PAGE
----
Energy extortion from Poland and Bulgaria by Russia

Pipes are seen at the Rembelszczyzna gas transmission point near Warsaw on April 27.


Photo:

janek skarzynski/Agence France-Presse/Getty Images

An attack on one NATO ally is an attack on all, and that’s how Europe and the United States should treat Russia’s decision this week to stop supplying natural gas to Poland and Bulgaria. With enough allied coordination, this could boomerang Vladimir Putin.

The Kremlin is extorting Europe by demanding that “unfriendly” countries pay for gas in rubles rather than euros or dollars as required by their contracts with Gazprom. European companies have been ordered to open two accounts at Gazprombank to enable currency conversion. Countries that refuse, such as Bulgaria and Poland, risk a gas cut.

“The Russian side’s request to pay in rubles is a unilateral decision and not in accordance with contracts,” European Commission President Ursula von der Leyen said. “Companies with such contracts should not accede to Russian requirements. This would be a violation of Russian sanctions. Mr Putin hopes to erode Western sanctions, drive up the ruble and divide Europe.

This may be a tactical error. Europe cannot replace overnight the approximately 40% of its gas that it imports from Russia. But Mr Putin’s extortion should strengthen Europe’s resolve to reduce its reliance on Russian fuel. Poland shows that it can be done sooner than many think.

The Poles saw how Mr. Putin had repeatedly weaponized natural gas against Ukraine and prepared by building a large liquefied natural gas import terminal on the Baltic Sea. Poland plans to open a gas pipeline to the Lithuanian LNG terminal next week. Another pipeline carrying gas from Norway to Poland is expected to be completed this fall.

Poland said it planned to let its contract with Gazprom expire later this year anyway. Other countries are more vulnerable to Mr. Putin’s blackmail, but they have short-term alternatives. Bulgaria imports around 90% of its gas from Russia, but can get more from Turkey and Greece in no time. Italy has reached an agreement to import more gas from Algeria.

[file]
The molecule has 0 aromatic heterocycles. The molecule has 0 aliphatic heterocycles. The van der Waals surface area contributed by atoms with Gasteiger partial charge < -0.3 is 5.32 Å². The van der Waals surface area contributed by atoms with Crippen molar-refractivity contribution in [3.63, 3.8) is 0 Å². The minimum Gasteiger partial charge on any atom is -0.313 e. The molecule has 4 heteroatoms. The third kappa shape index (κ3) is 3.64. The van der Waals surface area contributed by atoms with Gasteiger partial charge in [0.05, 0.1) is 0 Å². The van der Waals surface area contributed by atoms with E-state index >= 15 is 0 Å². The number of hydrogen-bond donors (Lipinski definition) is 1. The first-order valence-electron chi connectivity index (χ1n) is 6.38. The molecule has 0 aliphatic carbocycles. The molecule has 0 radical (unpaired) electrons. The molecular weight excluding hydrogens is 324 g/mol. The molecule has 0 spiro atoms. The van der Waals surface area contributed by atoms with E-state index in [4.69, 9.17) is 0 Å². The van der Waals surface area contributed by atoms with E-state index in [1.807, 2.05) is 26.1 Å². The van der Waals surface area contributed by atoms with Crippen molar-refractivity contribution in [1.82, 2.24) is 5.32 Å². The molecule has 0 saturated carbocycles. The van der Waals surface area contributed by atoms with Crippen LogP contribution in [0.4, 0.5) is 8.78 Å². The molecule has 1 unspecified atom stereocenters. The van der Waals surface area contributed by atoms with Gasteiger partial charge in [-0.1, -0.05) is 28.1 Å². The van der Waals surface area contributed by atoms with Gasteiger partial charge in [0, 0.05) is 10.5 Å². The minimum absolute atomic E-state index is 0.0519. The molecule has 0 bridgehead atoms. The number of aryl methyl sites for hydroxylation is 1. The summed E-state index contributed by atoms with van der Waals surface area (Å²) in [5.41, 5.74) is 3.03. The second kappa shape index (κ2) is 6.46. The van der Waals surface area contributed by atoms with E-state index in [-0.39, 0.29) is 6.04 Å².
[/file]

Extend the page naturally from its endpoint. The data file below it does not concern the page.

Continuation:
Germany has rushed to reduce its dependence on Russian gas, which now accounts for 35% of imports, down from 55% last year. Luckily for Germany, wind power is strong in the spring and power plants can switch to burning coal. Mr Putin’s scheme is an incentive for Chancellor Olaf Scholz to reverse the withdrawal of Germany’s last nuclear power plants this year.

Mr. Putin wants to increase the costs for Europe to arm Ukraine and sanction Russia. Wholesale gas prices in Europe rose 20% on Wednesday morning and are more than six times higher than a year ago. If Mr. Putin cuts gas to other European countries, the continent could fall into recession.

But cutting exports would also hurt Russia, as fuel sales fund its war machine and almost half of its budget. Mr Putin has few other places to send his gas, so drilling rigs are expected to be dismantled soon and wells sealed. This could cause longer-term damage to Russian gas production.

Mr. Putin continues to underestimate European solidarity and determination. He may think that his threats will erode the sanctions, but perhaps the opposite is happening. Bloomberg reported on Wednesday that German officials were prepared to back a phased ban on Russian oil imports to the European Union.

The Biden administration could support the Europeans by imposing secondary sanctions on companies that help finance Russia’s oil trade so that Mr Putin cannot easily offload his crude to China and India. It should also move heaven and earth to accelerate US oil and gas production and exports to Europe.

Mr. Biden is doing the opposite. Last week, the administration reaffirmed its support for a leasing ban on public lands and imposed new permitting rules that will make it much more difficult to build pipelines and LNG export terminals. This week, he canceled a Trump plan to open Alaska’s National Petroleum Reserve to more drilling. Mr Putin must be smiling.

Russia’s war on Ukraine has awakened Europeans from their energy illusions, but Mr. Biden is still sleeping. It’s time to wake up, sir.

Newspaper editorial report: Paul Gigot interviews Kremlin financier and chief critic Bill Browder. Images: Shutterstock/AFP/Getty Images Composition: Mark Kelly

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